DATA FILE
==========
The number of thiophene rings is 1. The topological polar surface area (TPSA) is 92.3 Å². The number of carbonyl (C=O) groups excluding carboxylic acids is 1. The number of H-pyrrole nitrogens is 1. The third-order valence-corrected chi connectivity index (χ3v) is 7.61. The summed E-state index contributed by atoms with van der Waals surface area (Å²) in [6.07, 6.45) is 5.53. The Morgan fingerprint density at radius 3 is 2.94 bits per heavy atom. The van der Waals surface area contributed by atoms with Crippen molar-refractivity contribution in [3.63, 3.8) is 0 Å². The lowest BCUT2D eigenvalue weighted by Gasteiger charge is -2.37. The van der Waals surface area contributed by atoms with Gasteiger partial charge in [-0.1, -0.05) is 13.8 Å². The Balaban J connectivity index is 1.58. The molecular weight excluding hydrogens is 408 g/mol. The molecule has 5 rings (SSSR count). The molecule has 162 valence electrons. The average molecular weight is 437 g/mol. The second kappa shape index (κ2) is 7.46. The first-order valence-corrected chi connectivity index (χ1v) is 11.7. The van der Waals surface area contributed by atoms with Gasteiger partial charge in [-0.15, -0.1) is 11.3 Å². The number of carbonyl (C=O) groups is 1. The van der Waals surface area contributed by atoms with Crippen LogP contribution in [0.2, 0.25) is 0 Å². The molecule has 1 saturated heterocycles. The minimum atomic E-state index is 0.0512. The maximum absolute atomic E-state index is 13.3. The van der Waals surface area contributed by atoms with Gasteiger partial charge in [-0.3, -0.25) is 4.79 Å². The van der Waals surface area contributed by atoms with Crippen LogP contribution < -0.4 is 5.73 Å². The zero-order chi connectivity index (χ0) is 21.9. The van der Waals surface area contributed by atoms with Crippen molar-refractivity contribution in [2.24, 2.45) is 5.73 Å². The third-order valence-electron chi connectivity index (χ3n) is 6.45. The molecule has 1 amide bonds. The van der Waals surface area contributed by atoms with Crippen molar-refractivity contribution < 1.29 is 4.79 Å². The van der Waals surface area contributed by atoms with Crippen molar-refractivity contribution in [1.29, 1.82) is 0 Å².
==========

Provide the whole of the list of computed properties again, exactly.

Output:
The number of thiophene rings is 1. The topological polar surface area (TPSA) is 92.3 Å². The number of carbonyl (C=O) groups excluding carboxylic acids is 1. The number of H-pyrrole nitrogens is 1. The third-order valence-corrected chi connectivity index (χ3v) is 7.61. The summed E-state index contributed by atoms with van der Waals surface area (Å²) in [6.07, 6.45) is 5.53. The Morgan fingerprint density at radius 3 is 2.94 bits per heavy atom. The van der Waals surface area contributed by atoms with Crippen molar-refractivity contribution in [3.63, 3.8) is 0 Å². The lowest BCUT2D eigenvalue weighted by Gasteiger charge is -2.37. The van der Waals surface area contributed by atoms with Gasteiger partial charge in [-0.1, -0.05) is 13.8 Å². The Balaban J connectivity index is 1.58. The molecular weight excluding hydrogens is 408 g/mol. The molecule has 5 rings (SSSR count). The molecule has 162 valence electrons. The average molecular weight is 437 g/mol. The second kappa shape index (κ2) is 7.46. The first-order valence-corrected chi connectivity index (χ1v) is 11.7. The van der Waals surface area contributed by atoms with Gasteiger partial charge in [-0.15, -0.1) is 11.3 Å². The number of carbonyl (C=O) groups is 1. The van der Waals surface area contributed by atoms with Crippen LogP contribution in [0.2, 0.25) is 0 Å². The molecule has 1 saturated heterocycles. The minimum atomic E-state index is 0.0512. The maximum absolute atomic E-state index is 13.3. The van der Waals surface area contributed by atoms with Gasteiger partial charge in [-0.3, -0.25) is 4.79 Å². The van der Waals surface area contributed by atoms with Crippen LogP contribution < -0.4 is 5.73 Å². The zero-order chi connectivity index (χ0) is 21.9. The van der Waals surface area contributed by atoms with Crippen molar-refractivity contribution in [2.24, 2.45) is 5.73 Å². The third-order valence-electron chi connectivity index (χ3n) is 6.45. The molecule has 1 amide bonds. The van der Waals surface area contributed by atoms with Crippen molar-refractivity contribution < 1.29 is 4.79 Å². The van der Waals surface area contributed by atoms with Crippen molar-refractivity contribution in [1.29, 1.82) is 0 Å².